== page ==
Saturday Linkages: Corona Borealis

‘Focus on right now’: how to mentally prepare for more Covid-19 uncertainty

I Just Flew. It Was Worse Than I Thought It Would Be.

Georgia’s Experiment in Human Sacrifice

Musso & Frank Martini lesson

Fruit Trenches: Cultivating Subtropical Plants in Freezing Temperatures

Meet the Coronavirus Profiteers

Mike Davis: Reopening the Economy Will Send Us to Hell

Travel From New York City Seeded Wave of U.S. Outbreaks

Bianca about a very, very wide dress

I Cut My Hair With a Vacuum Cleaner

Introducing Coverage Critic: Time to Kill the $80 Mobile Phone Bill Forever

This caused me physical harm

The Perfect Crisis Vegetable: Prickly Pear Cactus

Unsurprisingly, during this crisis, the Root Simple inbox and phone line has come alive again with questions about growing vegetables. My response is always the same. Grow the stuff that’s easy to grow in your climate. To that I’d add that you should consider edible perennials.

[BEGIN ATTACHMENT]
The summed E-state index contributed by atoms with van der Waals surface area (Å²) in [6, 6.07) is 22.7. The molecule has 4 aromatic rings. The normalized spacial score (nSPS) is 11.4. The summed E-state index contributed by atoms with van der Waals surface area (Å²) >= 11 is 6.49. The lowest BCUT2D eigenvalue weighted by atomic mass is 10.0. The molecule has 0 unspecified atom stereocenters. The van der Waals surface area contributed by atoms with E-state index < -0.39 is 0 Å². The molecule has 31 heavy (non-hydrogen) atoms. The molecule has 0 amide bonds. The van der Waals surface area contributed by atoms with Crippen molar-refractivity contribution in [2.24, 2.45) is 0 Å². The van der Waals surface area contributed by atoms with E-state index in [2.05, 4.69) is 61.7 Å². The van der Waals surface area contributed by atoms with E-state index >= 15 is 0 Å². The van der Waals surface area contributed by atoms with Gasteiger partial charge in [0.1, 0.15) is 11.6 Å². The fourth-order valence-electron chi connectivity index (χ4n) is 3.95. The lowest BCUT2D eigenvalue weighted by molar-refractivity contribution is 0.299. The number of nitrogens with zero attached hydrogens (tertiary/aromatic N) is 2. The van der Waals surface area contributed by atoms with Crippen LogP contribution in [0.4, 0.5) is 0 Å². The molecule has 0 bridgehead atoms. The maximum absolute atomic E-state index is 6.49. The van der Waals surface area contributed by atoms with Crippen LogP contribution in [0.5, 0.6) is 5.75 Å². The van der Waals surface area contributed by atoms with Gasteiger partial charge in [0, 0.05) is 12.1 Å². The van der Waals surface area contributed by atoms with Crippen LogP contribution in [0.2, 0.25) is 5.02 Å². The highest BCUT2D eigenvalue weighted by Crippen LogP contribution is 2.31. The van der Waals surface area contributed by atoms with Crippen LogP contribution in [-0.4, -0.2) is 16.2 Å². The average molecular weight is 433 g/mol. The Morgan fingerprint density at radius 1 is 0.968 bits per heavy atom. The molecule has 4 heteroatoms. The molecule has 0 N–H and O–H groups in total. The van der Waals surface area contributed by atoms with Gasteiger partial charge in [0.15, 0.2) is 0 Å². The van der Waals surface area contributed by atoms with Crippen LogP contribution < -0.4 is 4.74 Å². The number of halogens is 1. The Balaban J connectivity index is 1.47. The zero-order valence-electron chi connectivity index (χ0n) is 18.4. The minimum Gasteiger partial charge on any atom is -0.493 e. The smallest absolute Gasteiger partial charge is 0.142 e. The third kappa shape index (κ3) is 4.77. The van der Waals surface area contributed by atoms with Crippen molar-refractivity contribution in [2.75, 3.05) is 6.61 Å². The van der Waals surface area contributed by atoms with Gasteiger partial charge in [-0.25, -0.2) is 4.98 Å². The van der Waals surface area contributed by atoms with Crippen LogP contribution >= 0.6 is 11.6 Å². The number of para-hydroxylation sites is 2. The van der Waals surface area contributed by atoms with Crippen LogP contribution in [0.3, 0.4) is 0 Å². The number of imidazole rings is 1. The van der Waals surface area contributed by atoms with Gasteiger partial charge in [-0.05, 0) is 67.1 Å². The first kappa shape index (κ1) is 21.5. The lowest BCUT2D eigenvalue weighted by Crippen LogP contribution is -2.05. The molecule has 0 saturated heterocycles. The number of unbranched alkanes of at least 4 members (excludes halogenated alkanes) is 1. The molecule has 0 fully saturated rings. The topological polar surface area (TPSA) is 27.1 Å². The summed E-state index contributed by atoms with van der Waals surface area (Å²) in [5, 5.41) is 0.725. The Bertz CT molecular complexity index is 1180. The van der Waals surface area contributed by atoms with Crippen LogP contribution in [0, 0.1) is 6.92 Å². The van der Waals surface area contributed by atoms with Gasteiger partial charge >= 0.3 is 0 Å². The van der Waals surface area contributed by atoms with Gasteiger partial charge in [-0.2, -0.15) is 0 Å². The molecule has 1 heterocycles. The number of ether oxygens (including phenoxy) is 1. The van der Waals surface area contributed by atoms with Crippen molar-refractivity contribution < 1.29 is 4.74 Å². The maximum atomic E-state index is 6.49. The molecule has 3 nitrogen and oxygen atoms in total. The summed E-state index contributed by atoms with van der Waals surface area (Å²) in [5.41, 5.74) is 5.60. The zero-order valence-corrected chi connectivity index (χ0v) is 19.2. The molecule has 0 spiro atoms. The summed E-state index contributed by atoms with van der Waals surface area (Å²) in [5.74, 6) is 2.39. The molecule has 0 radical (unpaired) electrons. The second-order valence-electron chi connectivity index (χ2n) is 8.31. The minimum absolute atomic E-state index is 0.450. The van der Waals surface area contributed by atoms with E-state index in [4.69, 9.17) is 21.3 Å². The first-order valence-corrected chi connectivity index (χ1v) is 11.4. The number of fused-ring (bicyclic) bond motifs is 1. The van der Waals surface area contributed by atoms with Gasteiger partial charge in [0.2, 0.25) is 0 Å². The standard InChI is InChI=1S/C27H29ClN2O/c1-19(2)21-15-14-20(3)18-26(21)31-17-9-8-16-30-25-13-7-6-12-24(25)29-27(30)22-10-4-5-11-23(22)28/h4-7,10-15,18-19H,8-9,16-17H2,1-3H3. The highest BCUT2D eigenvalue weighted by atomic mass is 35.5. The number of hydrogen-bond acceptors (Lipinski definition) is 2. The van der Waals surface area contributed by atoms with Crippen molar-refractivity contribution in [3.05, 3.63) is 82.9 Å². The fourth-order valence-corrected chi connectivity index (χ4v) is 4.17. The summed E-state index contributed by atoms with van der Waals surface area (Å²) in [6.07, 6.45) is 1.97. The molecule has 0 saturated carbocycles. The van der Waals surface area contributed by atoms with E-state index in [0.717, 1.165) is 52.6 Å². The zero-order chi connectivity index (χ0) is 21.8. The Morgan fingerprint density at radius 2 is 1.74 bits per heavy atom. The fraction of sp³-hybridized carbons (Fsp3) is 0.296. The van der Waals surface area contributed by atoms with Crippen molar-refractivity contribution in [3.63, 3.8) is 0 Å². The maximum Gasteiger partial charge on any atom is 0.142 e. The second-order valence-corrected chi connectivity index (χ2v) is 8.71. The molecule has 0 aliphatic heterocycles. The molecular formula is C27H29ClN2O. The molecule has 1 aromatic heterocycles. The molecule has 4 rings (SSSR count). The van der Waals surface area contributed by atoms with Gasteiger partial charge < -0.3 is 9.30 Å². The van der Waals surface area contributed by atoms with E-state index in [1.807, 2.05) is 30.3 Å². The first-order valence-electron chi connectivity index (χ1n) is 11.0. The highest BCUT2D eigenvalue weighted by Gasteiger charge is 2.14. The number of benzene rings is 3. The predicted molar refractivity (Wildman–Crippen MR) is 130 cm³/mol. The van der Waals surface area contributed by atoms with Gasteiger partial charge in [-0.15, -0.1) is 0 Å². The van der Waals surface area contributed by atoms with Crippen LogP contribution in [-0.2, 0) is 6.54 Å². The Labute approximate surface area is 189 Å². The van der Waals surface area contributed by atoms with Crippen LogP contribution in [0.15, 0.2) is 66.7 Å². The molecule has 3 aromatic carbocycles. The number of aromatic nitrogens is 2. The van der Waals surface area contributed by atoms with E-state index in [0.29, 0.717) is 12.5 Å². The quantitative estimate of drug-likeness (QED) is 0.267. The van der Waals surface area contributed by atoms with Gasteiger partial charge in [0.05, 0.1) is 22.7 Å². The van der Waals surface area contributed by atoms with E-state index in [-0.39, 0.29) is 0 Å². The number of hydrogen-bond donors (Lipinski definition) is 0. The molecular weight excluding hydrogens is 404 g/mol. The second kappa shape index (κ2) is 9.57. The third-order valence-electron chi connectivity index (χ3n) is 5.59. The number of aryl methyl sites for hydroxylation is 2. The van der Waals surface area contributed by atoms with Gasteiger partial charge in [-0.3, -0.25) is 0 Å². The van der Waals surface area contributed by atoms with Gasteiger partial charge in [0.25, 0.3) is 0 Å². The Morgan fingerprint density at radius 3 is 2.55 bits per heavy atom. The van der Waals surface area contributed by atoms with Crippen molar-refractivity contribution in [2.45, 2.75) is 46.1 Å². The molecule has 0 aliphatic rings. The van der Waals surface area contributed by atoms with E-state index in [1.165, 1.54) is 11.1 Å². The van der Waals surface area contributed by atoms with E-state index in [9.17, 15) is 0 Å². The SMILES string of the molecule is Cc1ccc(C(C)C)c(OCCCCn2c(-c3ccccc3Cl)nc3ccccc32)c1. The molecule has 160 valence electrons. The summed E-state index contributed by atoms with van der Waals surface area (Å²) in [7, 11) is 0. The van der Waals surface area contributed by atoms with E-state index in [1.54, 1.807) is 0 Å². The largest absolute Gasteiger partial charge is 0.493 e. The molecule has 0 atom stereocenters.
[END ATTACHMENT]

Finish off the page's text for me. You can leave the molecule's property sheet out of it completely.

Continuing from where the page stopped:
In our climate the king of edible perennials is the prickly pear cactus (Opuntia ficus-indica, but note that there are many other edible Opuntia varieties). The young pads (nopales in Spanish) are coming into season right now. The fruit, called tunas, are ready in the fall.

With prickly pear cactus you get a vegetable and a fruit in one easy to grow package. It’s so easy to grow that your problem will be keeping it from taking over your entire garden and your neighbor’s garden. Plant things like broccoli and carrots and, depending on your soil and experience level as a gardener, you’re in for a lot more work and, likely, disappointment. Trust me, I’ve killed a lot of vegetables in the past twenty years. I’ve never once killed a prickly pear cactus.